We need an evidence-based expert approach to the post-pandemic recovery of young people

Blog post by Patricia Broadfoot, University of Bristol; Roger Murphy, University of Nottingham

In December 2020, the Westminster government promised to set up an expert group to consider solutions to the huge variability of the impact of the coronavirus pandemic on pupils’ educational experiences and progress. Two months later the Department for Education (DfE) announced that plans for this group had been scrapped. Instead, the DfE has appointed an education recovery commissioner to focus on so-called ‘learning loss’. Two successive children’s commissioners, the head of Ofsted and many others have expressed serious concerns about the current situation. There has also been widespread disagreement about the best strategies to employ and the resources required.

We need the best possible expertise to identify the issues that must be addressed if children are to flourish. We need experts to provide an integrated picture of the challenges that children face, and to suggest appropriate ways of addressing them. Without such expertise children could suffer lifelong impacts, as argued by two children’s commissioners and in a report by the Institute for Fiscal Studies (Sibieta, 2021). That report drew the following conclusions, which reflect our key concerns.

‘The long-run costs of the pandemic will fall disproportionately on today’s children. Without significant remedial action, lost learning will translate into reduced productivity, lower incomes, lower tax revenues, higher inequality and potentially expensive social ills.

‘The lack of urgency or national debate on how to address this problem is deeply worrying. The necessary responses are likely to be complex, hard and expensive. But the risks of spending “too much” time or resources on this issue are far smaller than the risks of spending too little and letting lower skills and wider inequalities take root for generations to come.’
(Sibieta, 2021)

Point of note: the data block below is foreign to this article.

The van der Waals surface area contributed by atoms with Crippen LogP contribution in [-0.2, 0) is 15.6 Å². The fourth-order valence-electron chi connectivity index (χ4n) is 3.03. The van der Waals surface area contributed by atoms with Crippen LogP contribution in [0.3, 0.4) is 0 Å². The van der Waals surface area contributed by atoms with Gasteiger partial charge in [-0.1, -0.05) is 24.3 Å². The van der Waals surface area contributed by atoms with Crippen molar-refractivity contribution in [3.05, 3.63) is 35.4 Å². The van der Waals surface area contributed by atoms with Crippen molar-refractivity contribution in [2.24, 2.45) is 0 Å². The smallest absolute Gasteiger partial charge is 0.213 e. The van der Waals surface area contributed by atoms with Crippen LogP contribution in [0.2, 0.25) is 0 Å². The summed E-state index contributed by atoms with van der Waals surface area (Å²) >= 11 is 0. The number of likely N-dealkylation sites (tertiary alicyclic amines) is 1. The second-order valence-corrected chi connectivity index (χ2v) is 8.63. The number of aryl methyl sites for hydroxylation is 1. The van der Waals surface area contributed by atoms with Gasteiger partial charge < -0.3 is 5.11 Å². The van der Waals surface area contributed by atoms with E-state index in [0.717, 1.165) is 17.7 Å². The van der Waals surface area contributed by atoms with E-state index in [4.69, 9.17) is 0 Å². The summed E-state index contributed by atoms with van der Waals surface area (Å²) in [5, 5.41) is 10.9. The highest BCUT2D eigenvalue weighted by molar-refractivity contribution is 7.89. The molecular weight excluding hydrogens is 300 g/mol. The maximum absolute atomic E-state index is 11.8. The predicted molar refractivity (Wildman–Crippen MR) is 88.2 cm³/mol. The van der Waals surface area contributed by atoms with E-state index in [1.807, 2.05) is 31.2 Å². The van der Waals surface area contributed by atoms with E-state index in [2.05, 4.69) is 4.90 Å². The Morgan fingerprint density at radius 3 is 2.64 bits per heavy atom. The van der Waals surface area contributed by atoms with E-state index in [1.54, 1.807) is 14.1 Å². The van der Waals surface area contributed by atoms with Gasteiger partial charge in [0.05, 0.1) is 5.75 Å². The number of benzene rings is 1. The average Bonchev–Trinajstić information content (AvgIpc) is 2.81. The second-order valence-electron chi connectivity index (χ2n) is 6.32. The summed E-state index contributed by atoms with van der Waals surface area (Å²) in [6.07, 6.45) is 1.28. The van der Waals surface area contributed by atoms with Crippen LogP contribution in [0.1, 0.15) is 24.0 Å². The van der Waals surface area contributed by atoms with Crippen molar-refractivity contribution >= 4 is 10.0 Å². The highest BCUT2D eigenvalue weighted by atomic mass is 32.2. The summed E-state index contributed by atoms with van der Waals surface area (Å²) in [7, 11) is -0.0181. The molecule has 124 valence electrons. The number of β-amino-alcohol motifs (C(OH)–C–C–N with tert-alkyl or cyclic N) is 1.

There is a pressing need for an educational equivalent to Sage (the government’s scientific advisory group for emergencies) with representation from experts such as clinical psychologists, who understand children recovering from traumas such as this one. Professor Cathy Cresswell of Oxford University and Naomi Fisher have stressed the need for both community-based and school-based remedial interventions, programmes designed to help young people engage with positive narratives about their experiences. Naomi Fisher (2021) has called for support for children to develop alternative narratives celebrating resilience and survival. Such narratives can be developed through art, drama and play, helping children to recover emotional and educational equilibrium in ways that extra hours of tuition may not.

‘We are a rich country with a wealth of scientific knowledge on all of these topics. Why wouldn’t we use this expertise at a time like this?’

Future policy development needs such specialist expertise to urgently address the impact of the ‘lost year of education’ on the most vulnerable children. Anne Longfield, former children’s commissioner, fears a ‘lost generation of vulnerable children’ who have suffered most during the pandemic. Lack of access to remote learning and highly disadvantaged home circumstances have excluded many thousands of children from schooling. Marcus Rashford, the Manchester United footballer, has highlighted the additional impact of malnourishment on top of the other challenges faced by many such children. The proposed education and children’s Sage should, therefore, include expertise on learning and mental health, pediatrics and nutrition. It should include contributions from child and family social work and educational sociology. We are a rich country with a wealth of scientific knowledge on all of these topics. Why wouldn’t we use this expertise at a time like this?

The government has claimed that it has been ‘following the science’ throughout the pandemic. In addressing the emotional, educational and physical challenges that the pandemic has imposed on our children, the government also needs to ‘follow the science’. The funds being set aside to tackle this challenge need to be both calculated and spent wisely. It is clear, therefore, that we need a ‘Sage for education and children’ and we need it now. A single education recovery commissioner simply will not do, though we are sure that he is doing the very best he can in such a challenging and complex situation. We need the government to recognise the necessity to call upon the research and expertise that exists in this field, just as much as it recognises the need to call on the advice of medical experts. We are calling for the creation of an expert group that will allow us to start following the science in this most crucial aspect of our nation’s future – before it is too late.


Fisher, N. (2021, February 15). Weathering the storm. The 


Sibieta, L. (2021, February 1). The crisis in lost learning calls for a massive national policy response [Blog post]. https://www.ifs.org.uk/publications/15291.